Some of Australia’s leading LGBTI rights advocates, including former High Court justice Michael Kirby and pioneering academic Dennis Altman, are concerned about the direction of the country’s queer rights movement.
Issues such as Sydney’s recently removed rainbow crossing have become lightning rods for activists while actual attempts at reform such as the Sex Discrimination Amendment (SDA) bill, which will give LGBTI people protection from most discrimination at a national level for the first time, have received little community attention.
Community leaders were asked if we had our priorities right considering just nine individuals wrote in support of the SDA bill while hundreds of people chalked Sydney’s footpaths on Monday night in support of a rainbow flag.
Kirby, an outspoken advocate for gay rights and critic of religious intolerance, told the Star Observer it was a sign that the business of LGBTIQ law reform was “breaking down” despite consuming so much energy in days gone by.
“This is a sign of growing localism, suburbanism and media influence on the news that they report,” he said.
A greater danger than the community’s lack of interest in national legal protections was the growing influence of religious organisations, which Kirby said should “enliven deep concern amongst Australians”.
“We are in danger of losing [secularism] in Australia under the influence of wedge politics, telephone calls by high religious office holders to members of their faiths in Parliament to influence their votes, and the devotion of huge amounts of federal taxpayer funds to support religious institutions financially,” he said.
He cited the National Chaplaincy Scheme (NCS) worth almost $500 million, which puts religious chaplains in public schools, as an example of creeping religious influence.
Gay rights advocate and academic Professor Dennis Altman, who penned the landmark book Homosexual: Oppression and Liberation in 1971, agreed with Kirby’s warning on secularism and projects like the NCS.
“I think there is a failure for us as a community to really think through the difference between substance and symbolism,” he said.
While Altman said the two issues were not comparable, he did say he was more worried about the growing influence of religion than a pedestrian crossing.
“The willingness of both major parties to allow religious exemptions from anti-discrimination provisions and the respect given to homophobic remarks from religious leaders should worry us.”
This year the federal government walked away from a proposal to remove religious exemptions for faith-based aged care services when they dumped their Human Rights and Anti-Discrimination Bill 2012 and introduced the SDA bill shortly afterwards.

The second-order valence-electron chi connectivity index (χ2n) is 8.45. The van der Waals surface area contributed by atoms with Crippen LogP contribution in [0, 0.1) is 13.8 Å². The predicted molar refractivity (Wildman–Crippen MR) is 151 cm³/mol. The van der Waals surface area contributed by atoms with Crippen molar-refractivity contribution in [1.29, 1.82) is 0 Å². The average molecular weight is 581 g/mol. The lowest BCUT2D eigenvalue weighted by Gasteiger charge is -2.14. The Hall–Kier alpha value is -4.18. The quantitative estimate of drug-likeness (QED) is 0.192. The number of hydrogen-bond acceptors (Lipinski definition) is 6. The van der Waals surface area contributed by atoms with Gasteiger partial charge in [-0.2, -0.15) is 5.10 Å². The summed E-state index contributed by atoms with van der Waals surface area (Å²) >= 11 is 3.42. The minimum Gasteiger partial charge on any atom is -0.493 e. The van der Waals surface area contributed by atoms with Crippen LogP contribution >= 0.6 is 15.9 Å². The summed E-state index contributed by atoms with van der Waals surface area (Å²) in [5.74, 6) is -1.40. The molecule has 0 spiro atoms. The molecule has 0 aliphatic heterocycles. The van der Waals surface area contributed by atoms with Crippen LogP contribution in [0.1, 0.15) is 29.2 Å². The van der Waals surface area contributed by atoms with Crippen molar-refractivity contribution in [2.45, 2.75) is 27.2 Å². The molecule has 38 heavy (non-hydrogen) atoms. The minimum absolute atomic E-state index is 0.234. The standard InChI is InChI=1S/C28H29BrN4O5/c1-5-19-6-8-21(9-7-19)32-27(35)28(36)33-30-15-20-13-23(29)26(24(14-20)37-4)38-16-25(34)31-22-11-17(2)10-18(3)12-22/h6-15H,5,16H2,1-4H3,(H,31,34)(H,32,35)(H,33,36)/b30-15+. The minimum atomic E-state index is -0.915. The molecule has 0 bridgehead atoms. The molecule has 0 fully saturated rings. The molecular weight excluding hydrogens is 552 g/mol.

Gay rights advocates were disappointed they were abandoned given they allow organisations to hire and fire staff along the lines of their religious beliefs. The SDA bill has received support from both sides of politics and is likely to be passed this year.
While the most recent senate inquiry had about 35 groups who made submissions in support of the SDA bill, close to 70 individuals made cases against it.
Among those who made submissions to the inquiry was the NSW Gay and Lesbian Rights Lobby (GLRL) and Transgender Victoria.
GLRL convenor Justin Koonin said he was less worried about the different causes pursued by the community but he did have concerns over involvement.
“Different parts of the community have different roles and I can understand why it’s more fun to be chalking rainbows than writing a submission to yet another inquiry,” Koonin said.
“I think there is a potential for complacency for a lot of people in our community; a lot of people in the community can lead lives relatively free from discrimination and that’s thanks to the tremendous work in the past.
“It’s easy for some of us to think that everything has been done and once marriage equality has been done there’s nothing more to do, but that’s simply not the case and I think we need to be careful we don’t create a community [in] which some of us are equal and some of us are not.”
He added that the initial bill from last year received hundreds of submissions supporting the bill and the removal of religious exemptions.
Transgender Victoria spokeswoman Sally Goldner said striking a balance among priorities was the mostly likely solution.
“Symbolism is useful and I will admit personally I tend to be more practical and want to see legislation but it’s taken me time to acknowledge things like rainbow crossings can be useful,” Goldner said.
“I am concerned at times that we don’t have a range of debates with all of GLBTI people issues.”
Goldner said there was a strong feeling in the trans community that marriage equality had been given too much focus while gender diverse advocates were still fighting for more relaxed documentation laws, health care and discrimination.